Germany also knows that bailouts aren’t working. Anything patched together for Spain this weekend will only buy a bit of time. Like our bailout and the others, these infusions of cash, combined with austerity are not permanent solutions.
A notable development is that each bailout, intervention or default buys less and less time with more and more money.
Spain’s ultimate capitulation will also signal the unravelling of Italy. Already, Mario Monti, the imposed technocrat, is deeply unpopular and profoundly ineffective. The domestic economy in Italy – which is a proper economy that makes things – is grinding to a halt. New car sales in Italy fell by more than 20 per cent last month.
The most likely solution will involve a two-speed Europe with two euros, one centred on Berlin and Paris and the other centred on Rome and Madrid. There is no way the Germans will allow us near their new hard euro. We will be firmly in the soft currency, whether we like it our not.
The Germans and French – as they were in 1992 – will be ambivalent as to whether the Irish go back to their natural financial home with Britain – with our stated mutual love of no tax on financial transactions and low corporation tax – or whether Ireland hangs out with the Catholic axis of Madrid/Rome and Lisbon.
Indeed, by 2016, Unionists looking on the Rising commemorations may well feel vindicated – because Home Rule may well mean not quite Rome Rule but, at the very least, a Rome axis may be possibility.
Down here, some Europhiles will actually support Rome over London.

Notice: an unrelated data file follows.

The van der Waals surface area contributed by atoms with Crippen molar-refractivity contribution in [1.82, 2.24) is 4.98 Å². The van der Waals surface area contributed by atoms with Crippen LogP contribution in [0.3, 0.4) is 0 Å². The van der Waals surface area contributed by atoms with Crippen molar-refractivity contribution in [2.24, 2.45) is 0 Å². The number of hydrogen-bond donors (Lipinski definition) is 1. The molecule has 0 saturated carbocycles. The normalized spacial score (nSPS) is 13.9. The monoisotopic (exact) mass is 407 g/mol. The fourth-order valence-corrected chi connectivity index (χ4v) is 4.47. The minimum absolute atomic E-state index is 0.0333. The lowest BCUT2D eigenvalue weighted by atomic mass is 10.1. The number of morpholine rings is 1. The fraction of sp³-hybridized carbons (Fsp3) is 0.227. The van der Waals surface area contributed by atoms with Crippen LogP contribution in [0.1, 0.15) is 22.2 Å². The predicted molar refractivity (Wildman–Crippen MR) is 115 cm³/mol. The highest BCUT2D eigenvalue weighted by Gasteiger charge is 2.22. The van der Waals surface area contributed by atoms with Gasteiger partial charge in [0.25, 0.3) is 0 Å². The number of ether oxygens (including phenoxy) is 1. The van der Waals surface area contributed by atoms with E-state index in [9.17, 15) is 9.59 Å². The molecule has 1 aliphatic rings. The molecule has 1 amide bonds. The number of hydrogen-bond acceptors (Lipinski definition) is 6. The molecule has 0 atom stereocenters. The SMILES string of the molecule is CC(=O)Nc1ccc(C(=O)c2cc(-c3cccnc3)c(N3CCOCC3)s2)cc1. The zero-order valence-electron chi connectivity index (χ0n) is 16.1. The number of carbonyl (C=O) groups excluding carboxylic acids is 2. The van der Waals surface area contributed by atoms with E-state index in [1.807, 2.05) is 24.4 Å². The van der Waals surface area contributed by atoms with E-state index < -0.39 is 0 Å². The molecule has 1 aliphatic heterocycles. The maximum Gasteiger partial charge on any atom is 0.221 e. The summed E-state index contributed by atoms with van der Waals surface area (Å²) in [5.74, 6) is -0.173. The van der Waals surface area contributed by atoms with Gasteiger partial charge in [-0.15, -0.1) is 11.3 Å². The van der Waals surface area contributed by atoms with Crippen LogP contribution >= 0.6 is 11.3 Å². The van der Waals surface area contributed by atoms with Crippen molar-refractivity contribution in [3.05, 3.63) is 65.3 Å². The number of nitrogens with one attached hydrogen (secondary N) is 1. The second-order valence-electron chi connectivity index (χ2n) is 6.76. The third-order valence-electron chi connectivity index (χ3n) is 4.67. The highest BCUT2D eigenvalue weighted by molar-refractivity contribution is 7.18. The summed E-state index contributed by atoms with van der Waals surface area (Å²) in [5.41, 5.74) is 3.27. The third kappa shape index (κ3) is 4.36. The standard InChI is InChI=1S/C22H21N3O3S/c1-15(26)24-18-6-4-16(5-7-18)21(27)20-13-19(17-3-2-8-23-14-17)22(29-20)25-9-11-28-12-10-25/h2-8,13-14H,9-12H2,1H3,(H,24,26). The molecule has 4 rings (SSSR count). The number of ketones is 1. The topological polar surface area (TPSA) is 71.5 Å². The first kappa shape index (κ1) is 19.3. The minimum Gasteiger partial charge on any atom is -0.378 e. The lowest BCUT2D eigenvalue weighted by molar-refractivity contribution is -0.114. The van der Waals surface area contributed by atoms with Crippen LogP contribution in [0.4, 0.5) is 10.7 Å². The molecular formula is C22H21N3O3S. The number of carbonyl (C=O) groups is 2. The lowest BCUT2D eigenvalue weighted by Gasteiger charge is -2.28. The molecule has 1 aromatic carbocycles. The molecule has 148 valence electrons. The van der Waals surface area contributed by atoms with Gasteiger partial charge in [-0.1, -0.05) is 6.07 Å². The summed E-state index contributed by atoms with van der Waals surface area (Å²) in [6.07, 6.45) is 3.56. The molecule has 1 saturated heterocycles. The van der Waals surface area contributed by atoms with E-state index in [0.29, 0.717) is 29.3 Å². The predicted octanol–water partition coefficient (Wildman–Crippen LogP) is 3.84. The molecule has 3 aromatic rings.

But unless the Irish government’s Europhilia has reached ludicrous delusional proportions, a new Irish punt suspended somewhere between London and both the euros is the only viable option.
Germany will be happy because it doesn’t care what we do. It would be one less hassle. Brussels will concede a cheap victory to London and we will do what we have always done, take what we are given and get on with it, keeping our corporation tax low and admitting to ourselves that we are what we have always known we are, an Atlantic entity, with good relations with the continent.
That will be our choice – London or Rome.For the EU, a new softer euro would be a great move for the integrationists. It allows them to snatch victory out of the jaws of defeat. It would allow the weaker countries to devalue against the stronger ones, thus going some way to rectifying the competitive imbalances at the core of Europe. It would allow countries like Poland, the Baltics and Croatia – as well as further east in the Balkans – to join the weaker euro and give them time to adjust to the rigours of Italy, not Germany.
So ‘project Europe’ goes on. The defeat allows a more democratic solution for the rest of non-eurozone Europe and it gives a united Europe more impetus just at a time when the project was stalling.
For Ireland, the ludicrous choice would be to put Rome ahead of London. But stranger things have happened.
The key is to look beyond the immediate crisis and see it as being the result of bad planning, rather than the cause of something new. The result of this bad planning is that we go back to proper foundations based on economic and financial ties. We will be given the choice of Rome or London, I know where I would prefer to be.
David McWilliams will be speaking at www.dalkeybookfestival.org next weekend